Former Deputy Chief James McShane MC/MPA 1992, vice president for public safety at Columbia University, remembers that his core assumptions were challenged in an economics class when he was grouped with students from non-capitalist countries. “That’s the kind of experience,” he says, “that can make you see things in a different light.”

“That change in perspective is subtle but real,” Kelly says. “You are taking the lessons and, depending on where you are in this organization, helping people manage this big, complex organization in the most diverse city in the world.”

The advantages of the officers’ presence at the school work both ways, says Cole, who served for many years in local government. The officers’ breadth of experience offers their fellow students important learning opportunities. “Criminal justice policy and management tends to be the biggest part of state and local budgets, so when we think about training future leaders in public service — future city managers, governors, and legislators, and for our international students, leaders of their countries — the more opportunity we have to help them understand the role and complex policies of criminal justice, the better we serve our future leaders.”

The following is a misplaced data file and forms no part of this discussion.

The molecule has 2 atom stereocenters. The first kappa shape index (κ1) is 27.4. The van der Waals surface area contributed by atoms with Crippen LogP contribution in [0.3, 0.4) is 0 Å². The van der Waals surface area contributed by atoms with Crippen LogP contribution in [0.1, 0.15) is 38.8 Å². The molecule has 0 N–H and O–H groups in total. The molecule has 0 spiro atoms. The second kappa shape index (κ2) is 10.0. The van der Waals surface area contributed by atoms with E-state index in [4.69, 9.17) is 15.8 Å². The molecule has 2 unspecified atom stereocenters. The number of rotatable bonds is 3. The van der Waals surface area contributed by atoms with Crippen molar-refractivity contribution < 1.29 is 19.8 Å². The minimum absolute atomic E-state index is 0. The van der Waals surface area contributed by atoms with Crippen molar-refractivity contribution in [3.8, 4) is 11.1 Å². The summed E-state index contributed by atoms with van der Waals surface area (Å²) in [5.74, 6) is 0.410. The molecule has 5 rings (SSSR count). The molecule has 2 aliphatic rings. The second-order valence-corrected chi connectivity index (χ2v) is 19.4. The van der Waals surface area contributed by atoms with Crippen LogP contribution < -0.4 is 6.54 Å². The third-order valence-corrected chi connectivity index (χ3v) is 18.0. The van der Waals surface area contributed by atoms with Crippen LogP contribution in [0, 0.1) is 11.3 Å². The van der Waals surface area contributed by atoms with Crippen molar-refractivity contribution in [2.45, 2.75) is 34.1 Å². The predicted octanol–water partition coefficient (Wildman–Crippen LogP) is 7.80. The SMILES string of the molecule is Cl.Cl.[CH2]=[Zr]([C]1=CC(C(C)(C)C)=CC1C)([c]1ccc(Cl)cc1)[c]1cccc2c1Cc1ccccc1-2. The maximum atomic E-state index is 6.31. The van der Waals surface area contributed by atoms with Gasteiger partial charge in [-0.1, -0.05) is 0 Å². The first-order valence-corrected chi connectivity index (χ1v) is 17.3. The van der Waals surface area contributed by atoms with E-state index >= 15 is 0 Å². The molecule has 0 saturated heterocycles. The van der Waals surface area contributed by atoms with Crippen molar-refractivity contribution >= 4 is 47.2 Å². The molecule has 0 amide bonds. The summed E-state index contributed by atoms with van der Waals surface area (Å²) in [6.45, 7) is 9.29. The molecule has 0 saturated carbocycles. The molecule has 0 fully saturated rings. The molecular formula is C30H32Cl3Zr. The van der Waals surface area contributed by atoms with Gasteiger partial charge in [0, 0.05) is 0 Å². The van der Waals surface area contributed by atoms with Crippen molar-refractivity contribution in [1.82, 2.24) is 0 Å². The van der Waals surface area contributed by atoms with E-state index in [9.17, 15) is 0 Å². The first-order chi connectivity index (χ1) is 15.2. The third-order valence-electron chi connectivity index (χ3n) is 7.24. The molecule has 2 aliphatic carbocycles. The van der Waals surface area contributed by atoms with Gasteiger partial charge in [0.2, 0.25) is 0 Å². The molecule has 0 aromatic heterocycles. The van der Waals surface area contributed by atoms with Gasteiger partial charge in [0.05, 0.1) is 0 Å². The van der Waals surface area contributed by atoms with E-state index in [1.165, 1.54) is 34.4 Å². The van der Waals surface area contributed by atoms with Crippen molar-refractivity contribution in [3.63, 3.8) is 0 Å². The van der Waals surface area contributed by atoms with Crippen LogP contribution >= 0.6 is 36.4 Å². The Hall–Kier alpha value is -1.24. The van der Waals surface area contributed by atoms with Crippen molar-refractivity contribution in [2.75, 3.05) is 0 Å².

Like all degree program students, the officers must fulfill program requirements but are otherwise free to choose courses according to their interests. Some enroll in criminal justice-related classes, while others cast a wider net, enrolling in philosophy, economics, Web-design, and education courses, cross-registering at other schools within the university.

Deputy Chief Kevin Ward MC/MPA 2004, who serves in the Organized Crime and Control Bureau (OCCB), which oversees the narcotics, vice, auto crime, firearms and gang divisions, says the school helped him to sharpen his ability to tackle problems. “I learned how to think more concisely and to always attack a problem by getting as much information as possible,” he says. “It made me a much better writer. Identify the issue, apply the facts, develop a plan, and evaluate your plan. Get right to the point.”